Sep 24, 2021

Investing in STEM Education

The Medtronic Foundation and the Thurgood Marshall College Fund are providing support for 50 scholarship recipients enrolled in historically Black colleges and universities

During the early days of the COVID-19 pandemic, Makayla Tejeda’s mother lost her job. Suddenly, Makayla’s future at Howard University seemed uncertain.

But then the Medtronic Foundation and the Thurgood Marshall College Fund (TMCF) awarded Makayla a four-year scholarship, allowing her to continue her studies at Howard, one of the nation’s top historically Black colleges and universities (HBCU’s).


“This scholarship means more to me than words can even explain,” said Makayla, who hopes to develop a drug to help dementia patients someday. “To be honored by such a world-renowned and prestigious foundation that is continuously making efforts to enhancing human health is a dream because that’s exactly what I want to do with my career.”

Makayla is one of 50 students to be awarded with a first-ever scholarship funded by the Medtronic Foundation to help support students studying science, technology, engineering and math (STEM) at HBCU’s. These scholarships were created through a first-of-its-kind partnership between the Thurgood Marshall College Fund and a medical technology corporate foundation.

“The Medtronic Foundation is committed to growing representation of underserved and underrepresented populations within the STEM workforce,” said Paurvi Bhatt, president of the Medtronic Foundation. “With the Thurgood Marshall College Fund as a partner, we know we can reshape the future together to create a stronger, more diverse STEM pipeline for the future workforce in health and technology, which benefits us all.”

Medtronic employees lead the way

paurvi bhatt
Paurvi Bhatt, president of the Medtronic Foundation

The Thurgood Marshall College Fund scholarships are part of a larger effort by the Medtronic Foundation to elevate its focus on STEM and promote equity and representation with the goal of improving the lives of underserved communities.

Earlier this year, the Foundation announced a $16 million commitment to partnerships and organizations with similar goals including the Thurgood Marshall College Fund, and two Minneapolis-based groups, the Northside Achievement Zone, and the People’s Center Clinics & Services, among others.

Liz Lund, the Foundation’s director of strategic operations and community investment, said what makes these partnerships impactful is focus on representation and the level of engagement from Medtronic employees.

“That’s really the multiplier effect, or the secret sauce, that goes into these partnerships,” she said. “Our employees have so much to contribute to their local communities and these partnerships enable them to have a positive impact in the community and to grow personally and professionally.”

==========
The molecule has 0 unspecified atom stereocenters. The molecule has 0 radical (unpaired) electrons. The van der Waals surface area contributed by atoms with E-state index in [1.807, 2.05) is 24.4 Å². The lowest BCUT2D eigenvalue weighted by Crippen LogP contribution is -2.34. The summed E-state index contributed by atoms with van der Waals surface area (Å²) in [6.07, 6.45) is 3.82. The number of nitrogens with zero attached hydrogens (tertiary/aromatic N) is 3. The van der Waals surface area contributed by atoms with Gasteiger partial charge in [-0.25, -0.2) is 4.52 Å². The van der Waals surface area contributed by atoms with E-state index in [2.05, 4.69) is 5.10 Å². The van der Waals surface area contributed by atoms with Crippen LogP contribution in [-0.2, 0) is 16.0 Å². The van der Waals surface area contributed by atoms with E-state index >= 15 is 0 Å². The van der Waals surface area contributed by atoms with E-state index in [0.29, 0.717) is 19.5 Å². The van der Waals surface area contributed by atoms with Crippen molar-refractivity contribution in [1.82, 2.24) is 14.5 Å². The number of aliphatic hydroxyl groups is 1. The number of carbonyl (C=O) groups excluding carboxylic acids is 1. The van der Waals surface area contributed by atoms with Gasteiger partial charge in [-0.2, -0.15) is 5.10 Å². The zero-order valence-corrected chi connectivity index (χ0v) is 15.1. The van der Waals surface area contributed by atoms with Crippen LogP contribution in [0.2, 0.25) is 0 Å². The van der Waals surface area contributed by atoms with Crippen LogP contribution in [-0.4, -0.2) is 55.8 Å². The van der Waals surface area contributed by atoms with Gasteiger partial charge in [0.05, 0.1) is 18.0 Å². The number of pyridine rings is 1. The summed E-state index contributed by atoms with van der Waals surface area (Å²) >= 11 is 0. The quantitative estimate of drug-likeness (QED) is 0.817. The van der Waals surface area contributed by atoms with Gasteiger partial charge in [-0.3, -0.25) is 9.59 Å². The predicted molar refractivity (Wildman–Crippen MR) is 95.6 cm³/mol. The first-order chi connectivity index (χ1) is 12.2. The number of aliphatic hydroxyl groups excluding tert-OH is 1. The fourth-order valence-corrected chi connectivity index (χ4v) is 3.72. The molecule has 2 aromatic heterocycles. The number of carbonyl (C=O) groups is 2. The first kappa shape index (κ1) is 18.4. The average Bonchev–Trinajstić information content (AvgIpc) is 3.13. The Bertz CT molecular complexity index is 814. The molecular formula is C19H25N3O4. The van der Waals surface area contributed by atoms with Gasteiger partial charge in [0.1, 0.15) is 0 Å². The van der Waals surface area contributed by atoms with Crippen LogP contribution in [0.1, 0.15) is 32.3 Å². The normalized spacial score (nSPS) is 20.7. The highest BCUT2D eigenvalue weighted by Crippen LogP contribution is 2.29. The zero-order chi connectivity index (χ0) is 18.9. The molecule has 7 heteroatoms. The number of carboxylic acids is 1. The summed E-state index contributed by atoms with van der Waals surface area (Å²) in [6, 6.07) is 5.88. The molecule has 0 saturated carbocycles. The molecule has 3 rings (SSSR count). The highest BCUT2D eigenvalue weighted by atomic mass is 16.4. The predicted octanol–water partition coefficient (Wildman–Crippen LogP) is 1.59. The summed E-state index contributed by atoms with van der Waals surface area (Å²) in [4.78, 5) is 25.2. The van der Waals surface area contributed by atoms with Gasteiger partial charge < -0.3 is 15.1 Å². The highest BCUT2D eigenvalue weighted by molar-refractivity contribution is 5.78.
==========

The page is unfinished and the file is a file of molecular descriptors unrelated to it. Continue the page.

To support the Thurgood Marshall College Fund partnership, the African Descent Network (ADN), a Medtronic employee resource group, donates time and resources to help the scholarship recipients navigate their academic journeys and exposes them to professional opportunities provided by a STEM education.

Keisha Houston, who is spearheading the Thurgood Marshall College Fund partnership initiative for ADN, said the group has created an immersive, impactful experience for the scholarship recipients this academic year.

Makayla Tejeda, Howard University

“Our volunteers with the African Descent Network are happy to go on this journey with scholarship recipients,” Houston said. “We look forward to having students participate in upcoming programs that focus on professional development and learning more about the employment opportunities that a STEM degree can provide.”

Mentoring the STEM leaders of tomorrow

One of the main components the scholarship is a mentor/mentee program. Each of the scholarship recipients will be paired with a Medtronic employee volunteer who will provide guidance, motivation and emotional support.

Rita Guzzetta, vice president of regulatory affairs for Cardiac Rhythm Management at Medtronic, has served as a mentor through ADN’s Leadership Inclusion from Mentorship to Sponsorship (LIFT) program and will soon become a mentor to one of the scholarship recipients.

She said she’s grateful for the opportunity to help college students see the potential benefits that a STEM career like hers can offer.

“If I can have any impact that leads to someone’s success, that’s all I need to fill my bucket,” Guzzetta said.

Even though the scholarship program is just now getting underway, a few of the recipients say they already see firsthand how a healthcare technology company can improve the lives of patients, like Matthew Cofer, a freshman at Howard University and a cancer survivor.

“To know a company like Medtronic that uses the principles that I hold dear in science, technology, engineering and math to give back to people who are in situations like mine, it means a lot,” said Cofer, who is studying to become a mechanical engineer. “While I never required anything as advanced as what Medtronic produces, I saw kids every single day who did. For Medtronic and the Medtronic Foundation to be supporting my education, it means the world to me.”

Putting Purpose into Action
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